5. Don’t take failure personally. Jonathon Brown from the University of Washington found that people lacking self-esteem take failure personally. They think failure means they aren’t smart, competent or good enough. Successful people understand that failure is about the issue or the technique. It isn’t about them. You can’t be a failure. Failure is an event, not a person. Many of us attach our self-worth to mistakes. This makes no sense. You are not the idea, the performance, the property or the experience. You are the amazing being who will learn and grow from the experience. Failures do not define you.
6. Accept failure as a part of success. Barbara Sher, the author of "Wishcraft," said “If you try and fail, you won’t feel as bad as you think. You’ll gain experience, education, contacts and self-confidence.” All successful people have a history of failures, but they understand failures are the path to experience. Failures makes you stronger and smarter. People who have tried and failed know more than people who never tried.
7. Gain knowledge — knowledge eliminates fear. What skills would make you feel more confident? Sign up for a class to improve those skills. Marie Curie said “Nothing in life is to be feared, it is only to be understood. Now is the time to understand more, so that (you) may fear less.”
8. Choose to focus on love. The law of the universe says you can feel only one emotion at a time. If you choose to focus on love and serving others, it is impossible to feel fear. How can you make your work about giving to others and not about you?
9. Visualize yourself comfortably handling more responsibility. If you can’t see it, you can’t achieve it. Visualize yourself carrying responsibilities with ease and confidence. This really helps.
10. Don’t blame others. Take full responsibility for what you do and don’t do. This will show you that you’re in control and have the power to create better results. Blame shifts responsibility, but it also shifts power away from you.
11. Cultivate relationships. If you have been a loner because it felt safer this must stop. The road to more success is paved by the valuable relationships you develop in your field. If you aren’t good at this, you may need some executive coaching to work on your communication and relationship skills.
12. Work hard. There are many people who want to be successful, but there are very few who are willing to work hard enough to get it. There is no easy, effortless, short road to real success. They only way is to work hard and not give up until you get there. Do the things others are not willing to do.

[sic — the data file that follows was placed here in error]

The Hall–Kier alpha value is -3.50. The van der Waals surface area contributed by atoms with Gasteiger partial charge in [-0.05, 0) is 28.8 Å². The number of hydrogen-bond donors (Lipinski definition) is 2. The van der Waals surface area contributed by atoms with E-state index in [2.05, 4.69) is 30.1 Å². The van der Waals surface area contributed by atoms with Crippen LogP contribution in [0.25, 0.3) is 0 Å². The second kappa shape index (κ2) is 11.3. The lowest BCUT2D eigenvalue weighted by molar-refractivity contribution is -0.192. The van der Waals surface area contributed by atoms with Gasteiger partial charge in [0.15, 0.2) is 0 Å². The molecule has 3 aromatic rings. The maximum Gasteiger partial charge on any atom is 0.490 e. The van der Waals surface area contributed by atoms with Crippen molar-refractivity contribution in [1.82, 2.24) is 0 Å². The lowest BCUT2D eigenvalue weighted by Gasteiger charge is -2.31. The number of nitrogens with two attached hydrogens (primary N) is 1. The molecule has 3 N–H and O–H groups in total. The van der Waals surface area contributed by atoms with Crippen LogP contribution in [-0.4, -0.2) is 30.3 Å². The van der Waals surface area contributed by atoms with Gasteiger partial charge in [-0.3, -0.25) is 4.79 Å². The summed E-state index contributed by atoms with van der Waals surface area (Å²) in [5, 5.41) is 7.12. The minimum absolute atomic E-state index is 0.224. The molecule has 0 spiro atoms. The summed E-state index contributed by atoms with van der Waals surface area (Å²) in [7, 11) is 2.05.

13. Create more value than you are paid for. I learned the secret to success from Og Mandino’s famous book "The Greatest Secret in the World." He said the secret is “to render more and better service than is expected of you, no matter what your task may be.” In other words go farther, work harder and provide more value than your employer expects. So few people will do this, you will stand out everywhere you go.
14. Write your story now. Sit down with some paper and imagine yourself old and gray at the end of your life. If you could look back and see yourself now at this time, what do you want this next chapter to look like? Write the story the way you want it to play out. Read this daily. This harnesses the power of intention and you won’t believe how powerful it is.
You can do this!
Kimberly Giles is the founder and president of claritypointcoaching.com. She is also the author of the new book "Choosing Clarity: The Path to Fearlessness" and a popular coach and speaker.
Coaching with a ClarityPoint Coach is less expensive than you think - If you need help we can find you a coach you can afford.
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These articles were originally published on KSL.COM
Giles is the president and founder of Claritypoint Life Coaching and is a
popular life coach, author and speaker. She was named
one of the top 20 advice gurus in the country by Good Morning America in 2010. She appears regularly
on local and national TV and Radio.